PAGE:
By Gideon Strauss

One of the highlights for me of participating in the Q conference in Los Angeles earlier this week was a half-day workshop by Bobette Buster on “Understanding Story and Film: What Themes Speak to Every Human Being?” Bobette is a story advisor to movie companies like PIXAR, Disney, and Sony, and you can find her talks on story online (for example, on the website of a previous Q conference and the DO Lectures).

Bobette offered a compelling analysis of the structure of stories, and illustrated her analysis generously with film clips and complete YouTube movies. My favorite illustrations: excerpts from the documentary Buck; the twelve minute-long 9/11 rescue documentary Boatlift; and eight minutes of astounding footage from the Kruger National Park (watch the Kruger footage to the end!).

I have experienced the power of story in my own life, as a voracious reader from a young age, and as someone personally transformed by the stories I have read (including the reading of the four gospel narratives in my mid-teens). I did not have to be persuaded of the significance of story in general. And anyone who has been paying attention to the growing power of TED talks knows something of the cultural significance of story in our time.

What is sticking with me from Bobette’s presentation – and what is perking in my imagination in relation to my work – is her definition of the antagonist in a story as not necessarily the villain, but as the force (personal or not) that shakes up the status quo of the protagonist’s world, confronting the protagonist with the need to change.

Story physics according to Bobette Buster

Story physics according to Bobette Buster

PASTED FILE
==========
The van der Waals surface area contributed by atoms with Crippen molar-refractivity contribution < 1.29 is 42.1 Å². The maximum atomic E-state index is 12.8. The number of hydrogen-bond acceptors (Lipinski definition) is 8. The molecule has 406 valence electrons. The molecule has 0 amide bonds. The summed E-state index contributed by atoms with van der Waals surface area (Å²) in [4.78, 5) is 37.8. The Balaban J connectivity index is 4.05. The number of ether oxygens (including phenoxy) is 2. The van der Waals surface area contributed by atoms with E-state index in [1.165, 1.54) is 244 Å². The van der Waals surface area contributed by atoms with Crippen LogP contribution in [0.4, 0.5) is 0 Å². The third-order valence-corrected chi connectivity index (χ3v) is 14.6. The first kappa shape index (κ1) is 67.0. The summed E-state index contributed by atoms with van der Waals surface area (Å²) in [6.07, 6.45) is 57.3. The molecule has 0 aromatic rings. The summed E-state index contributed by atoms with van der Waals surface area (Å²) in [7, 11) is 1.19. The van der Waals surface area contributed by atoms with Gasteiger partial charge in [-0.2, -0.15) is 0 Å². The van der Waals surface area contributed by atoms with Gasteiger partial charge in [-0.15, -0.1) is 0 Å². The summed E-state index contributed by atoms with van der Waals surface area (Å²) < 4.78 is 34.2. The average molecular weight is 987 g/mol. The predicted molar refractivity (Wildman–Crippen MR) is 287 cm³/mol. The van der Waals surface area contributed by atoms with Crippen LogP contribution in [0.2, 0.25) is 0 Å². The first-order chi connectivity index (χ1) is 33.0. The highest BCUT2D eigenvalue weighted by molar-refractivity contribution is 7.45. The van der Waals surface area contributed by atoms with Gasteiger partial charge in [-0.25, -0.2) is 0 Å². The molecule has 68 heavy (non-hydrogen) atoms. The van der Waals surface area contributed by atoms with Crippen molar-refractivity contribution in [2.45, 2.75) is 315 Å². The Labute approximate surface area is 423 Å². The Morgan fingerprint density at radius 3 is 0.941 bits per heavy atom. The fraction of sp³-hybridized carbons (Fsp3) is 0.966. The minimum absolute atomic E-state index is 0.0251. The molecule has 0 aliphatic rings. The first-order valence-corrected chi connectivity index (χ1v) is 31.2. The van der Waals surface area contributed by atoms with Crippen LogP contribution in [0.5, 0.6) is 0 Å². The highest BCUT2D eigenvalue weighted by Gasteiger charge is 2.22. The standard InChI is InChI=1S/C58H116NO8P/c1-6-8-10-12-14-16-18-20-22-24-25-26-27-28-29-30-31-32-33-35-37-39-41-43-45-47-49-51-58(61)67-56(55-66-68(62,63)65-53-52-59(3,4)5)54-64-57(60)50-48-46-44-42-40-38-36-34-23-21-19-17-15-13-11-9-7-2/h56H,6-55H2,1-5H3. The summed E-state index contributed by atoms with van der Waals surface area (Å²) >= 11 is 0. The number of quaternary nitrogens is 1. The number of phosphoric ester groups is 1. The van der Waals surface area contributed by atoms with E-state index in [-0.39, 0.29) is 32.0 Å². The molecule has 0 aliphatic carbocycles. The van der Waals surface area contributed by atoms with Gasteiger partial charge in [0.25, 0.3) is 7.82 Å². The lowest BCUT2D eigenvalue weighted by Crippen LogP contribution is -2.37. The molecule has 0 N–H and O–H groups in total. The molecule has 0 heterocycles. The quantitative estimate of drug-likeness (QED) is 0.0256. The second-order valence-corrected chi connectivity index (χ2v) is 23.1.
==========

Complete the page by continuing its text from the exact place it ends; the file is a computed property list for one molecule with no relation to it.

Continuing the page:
In movie after movie, story after story, Bobette showed us, her audience, how the antagonist — sometimes a villain, sometimes a lover, sometimes a force of nature — shakes up the world of the story’s protagonist, demanding change of the protagonist, change which the protagonist resists. When the protagonist truly faces the challenge posed by the antagonist, despite their fear, the story shows the protagonist becoming fully alive. When the challenge posed by the protagonist is not truly faced, the protagonist surrenders to the fate of becoming the living dead.

As I listened to Bobette I realized the significance of the antagonist in the stories of our work, our leadership, and the lives of our organizations. Industry-leading companies, faced with the disruptive power of a new, entrepreneurial competitor, have the opportunity of facing up to the challenge and discovering new life, a new path, for their business. Failing to face the required change, they die. Business founders more frequently than most other people have “the failure faith,” as Lewis Schiff calls it in his book Business Brilliant – “a powerful conviction that every setback offers vital lessons that could not be learned any other way” – a willingness to test their imagination against the forces that demand change as a condition of success.

In my own life powerful forces have time and again demanded that I change, and many of these changes have strengthened me. At this moment in my life, I am hoping for imagination adequate to the antagonists I currently face, and the willingness to fail, learn, and try again. This is a different kind of imagination at work than the imagination involved in designing a lettertype that serves a certain kind of text well, or in building a beautiful and functional chair, or in bringing laughter to the shop floor. I am grateful to Bobette Buster for reminding me that this is a kind of imagination without which I cannot become fully alive at work.

Gideon Strauss is the executive director at the Max De Pree Center for Leadership and also editor of Fieldnotes Magazine.

Fieldnotes Magazine is a publication of the Max De Pree Center for Leadership at Fuller Theological Seminary. We would love to hear from you about people, businesses, or other organizations we can interview or feature. Please email The Editor at Fieldnotes Magazine.

 

One Response to The antagonist

  1. Her idea of the antagonist sounds a little like what Lewis Hyde talks about with the “trickster” character in myths and folk tales.